I have to say one more thing about excessive perspiration before I can let that piggy go for a while. It’s been over a week
since I first gave up conventional antiperspirants and started making my baking soda and corn starch deodorant. Confident that any adjustment period is over, I am now ready to render a final verdict.
Of course I will admit that I ran into a few hiccups in the beginning of this challenge that had me carrying around an emergency stick of chemical-strength antiperspirant in my handbag for the past week. But I have now removed the back-up deodorant without having ever used it!
As far as sweating is concerned, go ahead and knock me over with the feather I once used to fan my pits, because I never believed that a natural remedy could work this well to control perspiration. I’m not going to say I don’t sweat, because I still do, but it is now controlled impeccably. I can go through an entire day – be it relaxed, busy or stressful – without the worry of dampness under my arms. However, unlike traditional antiperspirants, my homemade powder actually allows me to sweat when I probably should (like when I’m working out), which I’m sure is a healthy improvement. And don’t forget old faithful: my every-other-day glass of tomato juice. I have a feeling that this habit is playing a large part in my newfound natural dryness.
In the matter of odor, I must again tip my hat to Mother Nature. Homemade deodorant will not make you smell! After a full day of baking soda and corn starch, my underarms have a fresh, neutral scent (if any at all), and I’ve noticed no residue (powder or scent) on my clothes.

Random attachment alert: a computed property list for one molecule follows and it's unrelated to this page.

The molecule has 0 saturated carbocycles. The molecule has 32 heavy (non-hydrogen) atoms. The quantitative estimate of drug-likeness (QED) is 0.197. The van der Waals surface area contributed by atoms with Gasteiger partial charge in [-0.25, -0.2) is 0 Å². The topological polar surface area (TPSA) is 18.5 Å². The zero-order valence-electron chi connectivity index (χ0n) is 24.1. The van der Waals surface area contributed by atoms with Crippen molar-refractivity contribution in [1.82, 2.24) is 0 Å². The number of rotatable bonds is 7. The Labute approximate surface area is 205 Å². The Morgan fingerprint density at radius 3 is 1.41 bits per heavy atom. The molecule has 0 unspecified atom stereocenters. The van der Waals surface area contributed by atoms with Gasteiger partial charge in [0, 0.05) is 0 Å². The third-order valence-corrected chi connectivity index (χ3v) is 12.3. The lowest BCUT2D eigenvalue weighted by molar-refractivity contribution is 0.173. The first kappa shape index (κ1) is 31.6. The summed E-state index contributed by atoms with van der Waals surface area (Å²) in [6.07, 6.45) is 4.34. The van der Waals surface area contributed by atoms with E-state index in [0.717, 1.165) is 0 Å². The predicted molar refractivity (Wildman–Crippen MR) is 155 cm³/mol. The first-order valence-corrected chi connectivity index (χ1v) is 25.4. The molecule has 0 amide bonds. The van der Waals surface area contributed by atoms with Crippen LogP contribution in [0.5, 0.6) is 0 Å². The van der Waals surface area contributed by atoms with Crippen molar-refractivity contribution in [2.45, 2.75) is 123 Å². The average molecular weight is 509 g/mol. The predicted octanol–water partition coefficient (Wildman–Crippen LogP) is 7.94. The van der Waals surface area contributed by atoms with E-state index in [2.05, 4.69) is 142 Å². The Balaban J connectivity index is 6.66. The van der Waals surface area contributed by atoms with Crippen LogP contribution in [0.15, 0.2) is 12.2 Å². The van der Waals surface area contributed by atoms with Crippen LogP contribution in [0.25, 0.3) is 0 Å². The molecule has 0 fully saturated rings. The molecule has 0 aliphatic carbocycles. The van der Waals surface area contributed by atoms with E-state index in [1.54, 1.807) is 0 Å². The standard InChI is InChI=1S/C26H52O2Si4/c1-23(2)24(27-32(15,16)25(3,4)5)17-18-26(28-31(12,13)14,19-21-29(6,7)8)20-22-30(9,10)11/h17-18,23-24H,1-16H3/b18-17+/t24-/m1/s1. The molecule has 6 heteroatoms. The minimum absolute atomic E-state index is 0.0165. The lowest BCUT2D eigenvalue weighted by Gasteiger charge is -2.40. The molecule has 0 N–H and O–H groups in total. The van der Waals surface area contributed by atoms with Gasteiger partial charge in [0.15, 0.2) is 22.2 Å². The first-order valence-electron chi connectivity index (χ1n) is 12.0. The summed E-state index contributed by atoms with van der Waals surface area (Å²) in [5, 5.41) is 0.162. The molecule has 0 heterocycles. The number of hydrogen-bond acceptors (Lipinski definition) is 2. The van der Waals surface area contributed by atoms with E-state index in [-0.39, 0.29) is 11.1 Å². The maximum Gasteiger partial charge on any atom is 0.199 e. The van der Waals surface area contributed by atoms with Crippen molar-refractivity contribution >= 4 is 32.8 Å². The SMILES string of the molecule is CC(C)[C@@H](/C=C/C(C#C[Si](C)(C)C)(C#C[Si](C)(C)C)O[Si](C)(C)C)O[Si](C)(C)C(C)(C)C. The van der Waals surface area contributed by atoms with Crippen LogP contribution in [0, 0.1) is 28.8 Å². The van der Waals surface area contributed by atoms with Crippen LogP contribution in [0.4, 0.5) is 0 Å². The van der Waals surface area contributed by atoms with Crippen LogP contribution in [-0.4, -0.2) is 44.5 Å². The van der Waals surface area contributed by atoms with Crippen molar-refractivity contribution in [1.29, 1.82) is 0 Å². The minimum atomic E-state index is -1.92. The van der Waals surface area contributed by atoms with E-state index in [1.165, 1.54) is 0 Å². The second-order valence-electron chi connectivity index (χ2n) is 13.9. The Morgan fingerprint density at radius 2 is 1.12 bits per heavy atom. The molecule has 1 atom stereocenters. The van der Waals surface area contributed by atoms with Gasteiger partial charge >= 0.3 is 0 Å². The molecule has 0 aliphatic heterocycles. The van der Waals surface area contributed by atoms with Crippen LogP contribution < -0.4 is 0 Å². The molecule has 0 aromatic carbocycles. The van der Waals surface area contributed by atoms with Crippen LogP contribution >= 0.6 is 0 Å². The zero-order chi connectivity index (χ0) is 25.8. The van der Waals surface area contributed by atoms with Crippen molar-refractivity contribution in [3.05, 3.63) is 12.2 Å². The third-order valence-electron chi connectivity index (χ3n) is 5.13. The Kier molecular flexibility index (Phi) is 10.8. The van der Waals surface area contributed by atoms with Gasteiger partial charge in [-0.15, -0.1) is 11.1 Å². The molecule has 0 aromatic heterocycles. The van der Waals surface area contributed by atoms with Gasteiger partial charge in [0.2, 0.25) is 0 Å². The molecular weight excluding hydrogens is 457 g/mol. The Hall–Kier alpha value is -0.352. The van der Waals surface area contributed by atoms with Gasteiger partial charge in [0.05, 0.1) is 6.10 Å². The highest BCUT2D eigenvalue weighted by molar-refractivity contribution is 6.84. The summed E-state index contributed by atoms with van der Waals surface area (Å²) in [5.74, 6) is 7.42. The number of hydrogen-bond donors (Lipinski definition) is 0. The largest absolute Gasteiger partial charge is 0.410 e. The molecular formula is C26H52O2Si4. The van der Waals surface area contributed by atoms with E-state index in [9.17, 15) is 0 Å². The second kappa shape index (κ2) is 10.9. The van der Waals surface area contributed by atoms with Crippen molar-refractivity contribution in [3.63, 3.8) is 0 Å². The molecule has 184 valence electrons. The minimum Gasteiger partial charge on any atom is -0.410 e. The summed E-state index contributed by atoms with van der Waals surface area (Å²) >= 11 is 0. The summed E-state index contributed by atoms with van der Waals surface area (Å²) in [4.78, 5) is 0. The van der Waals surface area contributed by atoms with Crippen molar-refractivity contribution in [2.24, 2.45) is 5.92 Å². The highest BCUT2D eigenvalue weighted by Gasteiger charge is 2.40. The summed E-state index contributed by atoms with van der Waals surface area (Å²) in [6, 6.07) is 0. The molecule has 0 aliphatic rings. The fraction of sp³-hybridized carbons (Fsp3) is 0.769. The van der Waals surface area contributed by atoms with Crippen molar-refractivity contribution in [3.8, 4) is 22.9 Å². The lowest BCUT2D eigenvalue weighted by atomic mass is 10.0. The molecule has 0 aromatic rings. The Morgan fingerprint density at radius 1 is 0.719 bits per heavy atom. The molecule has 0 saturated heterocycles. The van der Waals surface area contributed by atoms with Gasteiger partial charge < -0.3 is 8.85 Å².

I mentioned before that I have been struggling to find a fragrance for my deodorant. I tried adding a damp tea bag to the powder, and while it didn’t make the mixture gooey, the bag seemed to droop after several days. I’m now using vanilla extract – a few drops on two flat cotton pads, which I put in my deodorant container. They create a more pungent fragrance, but it’s not one that sticks with me all day. Of course, why worry about an artificial aroma when you already have a natural neutral scent?
So my deodorant regimen goes something like this: drink one glass of tomato juice every other day, wipe underarms with fresh lemon juice before bed (surprisingly, once the lemon dries, it’s not at all sticky), apply powder deodorant in the morning. So far, it’s working for me, but who knows what warmer weather will bring.
This morning, my father told me he’d had a hilarious dream just a few nights ago.
“It was a really, really hot day, and you had these horrible sweat stains under your arms,” he said, laughing and gesturing at his armpits to indicate the flash flood that I had apparently been facing.
“That’s not funny,” I snapped back. “These are your sweat genes I inherited. I might be the only person who can’t do the wave at an Orioles game this summer!”
Then it dawned on me – once Baltimore’s 90-degree weather sets in, I could have some serious perspiration problems on my hands. And believe this, hon – I dOn’t like that idea.